For centuries, women have been stereotyped as the passive victims of violence and aggression. Yet experts are now warning that record numbers of men are being physically abused by their stressed- out wives and girlfriends.
New figures show that the number of calls to domestic violence helplines from male victims has more than doubled over the past five years. And now one of the world's leading feminist journals will investigate the issue of male abuse for the first time in its history: the Psychology of Women Quarterly will devote a whole edition to research on violent women and their behaviour towards men.
Until now, domestic violence has been seen by police and ministers as an issue which blights the lives of women rather than men. Their policies are based on Home Office figures, which show that one in four women suffer abuse in the home compared with one in six men.
Incidents such as the arrest earlier this month of Rebekah Wade, the editor of The Sun, after an alleged assault on her husband, EastEnders actor Ross Kemp, are generally treated as trivial and a source of amusement by social watchers. However, experts say that although attacks by men are more common and extreme, there is increasing evidence that women are lashing out and adopting behaviour traditionally associated with men.
This trend is fuelled partly by an increase in binge-drinking and drug- taking among women as well as the pressure of juggling motherhood and career success.
ManKind, an organisation which campaigns for equal rights for men, receives more than a thousand calls a year to its helpline from male victims of domestic violence as well as from doctors worried about patients they suspect are being abused by their girlfriends and wives.
The charity Snap, which runs a gender-neutral helpline, says it receives up to 25 calls a day from battered men. There are only four places in the country which offer shelter to male victims of domestic violence, which men's rights campaigners say is not enough.
"The ones who are the perpetrators are in the caring professions - social workers, nurses, carers," said Anne Harris, a spokeswoman for Snap.
Research to be published next year will also show that more men report being victims of domestic abuse - and fewer women - in countries where there is greater gender equality. Based on an analysis of UN data on gender equality, the study by the University of Central Lancashire will show that more women carry out attacks on their male partners in Western nations such as Britain and the US compared with countries such as Pakistan.
Professor John Archer, an expert on both male and female aggression, who carried out the study, attracted huge controversy with a report five years ago showing that women were likely to lash out more frequently than men during rows. He says that battered men are treated as figures of fun by society and that policymakers must treat domestic abuse against both men and women with equal seriousness.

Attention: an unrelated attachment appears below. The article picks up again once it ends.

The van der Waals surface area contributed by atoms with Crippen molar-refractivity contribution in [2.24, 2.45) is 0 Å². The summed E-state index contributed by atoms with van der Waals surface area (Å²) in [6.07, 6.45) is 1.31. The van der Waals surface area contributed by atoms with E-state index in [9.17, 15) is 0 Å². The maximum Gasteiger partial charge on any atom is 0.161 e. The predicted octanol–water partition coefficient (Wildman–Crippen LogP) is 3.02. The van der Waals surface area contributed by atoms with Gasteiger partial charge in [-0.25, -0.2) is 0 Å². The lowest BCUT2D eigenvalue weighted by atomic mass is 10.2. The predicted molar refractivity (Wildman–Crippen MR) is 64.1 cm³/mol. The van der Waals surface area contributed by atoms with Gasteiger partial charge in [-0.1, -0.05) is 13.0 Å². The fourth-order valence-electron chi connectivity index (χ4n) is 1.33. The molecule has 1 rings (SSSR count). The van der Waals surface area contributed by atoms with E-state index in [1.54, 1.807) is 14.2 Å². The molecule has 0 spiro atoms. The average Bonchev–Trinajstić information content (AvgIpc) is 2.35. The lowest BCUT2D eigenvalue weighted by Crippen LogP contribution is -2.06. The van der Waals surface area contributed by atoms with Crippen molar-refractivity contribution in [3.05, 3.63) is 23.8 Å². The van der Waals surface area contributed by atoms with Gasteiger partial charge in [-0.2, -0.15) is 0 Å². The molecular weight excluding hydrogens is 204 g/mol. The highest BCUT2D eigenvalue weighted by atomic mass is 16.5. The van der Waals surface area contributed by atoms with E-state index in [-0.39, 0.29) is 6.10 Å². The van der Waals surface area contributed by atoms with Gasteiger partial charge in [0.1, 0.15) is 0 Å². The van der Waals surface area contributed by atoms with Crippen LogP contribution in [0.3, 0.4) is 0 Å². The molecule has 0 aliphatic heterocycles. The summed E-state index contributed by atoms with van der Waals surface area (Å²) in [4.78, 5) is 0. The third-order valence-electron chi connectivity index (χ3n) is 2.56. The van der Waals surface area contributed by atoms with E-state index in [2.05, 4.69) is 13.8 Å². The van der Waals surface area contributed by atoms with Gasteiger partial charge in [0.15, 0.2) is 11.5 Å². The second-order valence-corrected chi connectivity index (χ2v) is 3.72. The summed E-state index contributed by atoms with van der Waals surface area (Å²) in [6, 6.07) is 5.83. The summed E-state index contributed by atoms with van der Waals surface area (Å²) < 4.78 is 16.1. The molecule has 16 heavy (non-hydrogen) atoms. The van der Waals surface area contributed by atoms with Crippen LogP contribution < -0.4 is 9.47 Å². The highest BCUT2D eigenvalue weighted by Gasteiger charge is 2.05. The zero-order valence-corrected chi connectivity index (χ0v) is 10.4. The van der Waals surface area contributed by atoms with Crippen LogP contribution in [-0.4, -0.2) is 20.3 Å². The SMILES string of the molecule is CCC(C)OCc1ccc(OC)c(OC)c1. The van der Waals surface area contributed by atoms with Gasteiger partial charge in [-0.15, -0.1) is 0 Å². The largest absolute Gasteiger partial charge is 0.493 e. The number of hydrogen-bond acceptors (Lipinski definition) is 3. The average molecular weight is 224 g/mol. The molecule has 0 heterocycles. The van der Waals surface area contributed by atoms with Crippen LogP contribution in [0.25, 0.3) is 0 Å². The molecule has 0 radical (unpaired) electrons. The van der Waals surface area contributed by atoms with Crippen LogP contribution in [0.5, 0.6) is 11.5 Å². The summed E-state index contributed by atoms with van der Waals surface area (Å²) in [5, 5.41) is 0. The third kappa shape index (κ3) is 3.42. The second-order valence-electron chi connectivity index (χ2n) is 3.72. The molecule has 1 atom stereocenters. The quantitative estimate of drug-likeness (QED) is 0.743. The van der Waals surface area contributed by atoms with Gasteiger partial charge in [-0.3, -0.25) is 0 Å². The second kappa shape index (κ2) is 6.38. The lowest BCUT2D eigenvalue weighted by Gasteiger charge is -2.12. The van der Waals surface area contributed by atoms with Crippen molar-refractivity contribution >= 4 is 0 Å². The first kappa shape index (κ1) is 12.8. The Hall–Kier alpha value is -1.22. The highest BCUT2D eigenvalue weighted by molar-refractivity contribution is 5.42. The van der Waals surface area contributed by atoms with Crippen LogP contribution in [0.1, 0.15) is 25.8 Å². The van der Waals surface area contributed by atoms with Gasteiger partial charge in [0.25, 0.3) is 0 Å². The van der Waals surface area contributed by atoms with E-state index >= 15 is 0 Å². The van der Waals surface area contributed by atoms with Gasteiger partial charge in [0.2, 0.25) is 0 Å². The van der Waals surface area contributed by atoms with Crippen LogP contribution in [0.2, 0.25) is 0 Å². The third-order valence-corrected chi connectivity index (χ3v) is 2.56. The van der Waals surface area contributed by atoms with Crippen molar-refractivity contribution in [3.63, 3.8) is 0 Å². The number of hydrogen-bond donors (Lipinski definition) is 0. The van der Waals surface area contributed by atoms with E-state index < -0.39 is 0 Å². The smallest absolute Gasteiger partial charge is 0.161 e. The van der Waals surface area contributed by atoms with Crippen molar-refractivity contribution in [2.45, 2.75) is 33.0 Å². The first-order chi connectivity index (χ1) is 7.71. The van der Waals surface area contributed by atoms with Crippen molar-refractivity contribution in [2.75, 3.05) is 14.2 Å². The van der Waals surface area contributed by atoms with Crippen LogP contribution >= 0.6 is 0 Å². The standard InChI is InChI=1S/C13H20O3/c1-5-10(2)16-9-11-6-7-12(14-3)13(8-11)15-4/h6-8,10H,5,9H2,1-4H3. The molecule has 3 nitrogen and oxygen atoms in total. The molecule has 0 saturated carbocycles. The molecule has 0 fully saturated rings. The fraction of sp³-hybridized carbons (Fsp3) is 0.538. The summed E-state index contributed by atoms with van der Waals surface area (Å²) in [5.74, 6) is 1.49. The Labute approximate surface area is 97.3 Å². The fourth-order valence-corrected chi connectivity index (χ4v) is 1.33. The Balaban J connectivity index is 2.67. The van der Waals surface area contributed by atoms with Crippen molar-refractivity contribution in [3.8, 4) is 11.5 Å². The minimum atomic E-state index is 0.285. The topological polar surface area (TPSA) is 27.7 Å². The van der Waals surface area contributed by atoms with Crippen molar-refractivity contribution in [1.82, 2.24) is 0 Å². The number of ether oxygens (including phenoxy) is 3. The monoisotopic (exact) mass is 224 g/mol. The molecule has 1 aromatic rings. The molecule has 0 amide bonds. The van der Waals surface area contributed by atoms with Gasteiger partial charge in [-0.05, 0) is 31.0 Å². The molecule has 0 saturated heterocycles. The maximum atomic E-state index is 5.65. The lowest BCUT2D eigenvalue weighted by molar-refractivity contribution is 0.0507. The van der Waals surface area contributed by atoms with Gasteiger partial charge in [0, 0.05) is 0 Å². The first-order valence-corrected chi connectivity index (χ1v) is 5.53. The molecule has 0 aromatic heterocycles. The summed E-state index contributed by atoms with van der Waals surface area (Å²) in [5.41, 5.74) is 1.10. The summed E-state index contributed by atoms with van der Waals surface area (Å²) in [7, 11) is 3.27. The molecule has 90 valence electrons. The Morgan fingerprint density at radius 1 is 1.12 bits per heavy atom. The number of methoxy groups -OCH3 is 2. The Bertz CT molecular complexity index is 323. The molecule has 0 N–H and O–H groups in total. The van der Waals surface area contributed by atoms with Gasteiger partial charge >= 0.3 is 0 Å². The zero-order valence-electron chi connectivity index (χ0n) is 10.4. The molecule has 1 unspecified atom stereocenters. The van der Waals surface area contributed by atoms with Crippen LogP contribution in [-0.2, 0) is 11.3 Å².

"There is a strong cultural ethos drummed into men from an early age that it's wrong to retaliate but these attitudes are not drummed into women," said Mr Archer, Professor of psychology at the University of Central Lancashire. "The Rebecca Wade case was treated as a joke which typifies the differences in attitudes. The male victim is seen as a subject of fun."
But Professor Sylvia Walby from Lancaster Uni versity, who has carried out extensive research on domestic violence, says that women are still overwhelmingly the victims and suffer far more than men.
"Women are far more vulnerable because they do not have the same financial security as men and they are the ones who suffer more severe and far more sustained attacks."
Dr Malcolm George, an expert on the brain and human behaviour, says there is evidence that "husband abuse" dates back to Elizabethan times. Historical records that he has unearthed show that men who were beaten by their wives were publicly humiliated in a special ceremony called a "skimmington procession", named after the ladle used to skim milk during cheese making.
"No one disputes the fact that there is a group of men in society that are highly violent," says the retired lecturer in neuroscience at London University.
"But it's nothing new for women to be violent and aggressive- it's just society considers it a travesty of femininity for women to be violent so they get stereotyped as passive victims."
Claire Stewart is one of a growing number of women who are seeking professional help to manage their anger.
The nursing student, 37, from Leicester says she has head-butted Graham, a builder, tried to strangle him and thrown furniture at him. Their relationship has always been confrontational and at one point they split up. Mrs Stewart believes her problems stem from not coming to terms with the death of her father.
"Having spoken to professionals, I think the anger goes back to my dad dying when I was 11," says the mother-of-four, whose name has been changed to protect her identity. "I was brought up to believe that if you cry it's a sign of weakness. I am booked in to start cognitive behaviour therapy. I think in the end we will get through.
When the couple got back together, she says that she felther life had fallen apart. "Our relationship had always been a bit up and down but I thought it would stop when we got married," she says.
"When he came back I felt like he was laughing at me. I completely lost it. I went frantic, punching him in the head and body. I head-butted him and tried to strangle him. I only stopped because my eldest daughter came in and shouted at me to stop."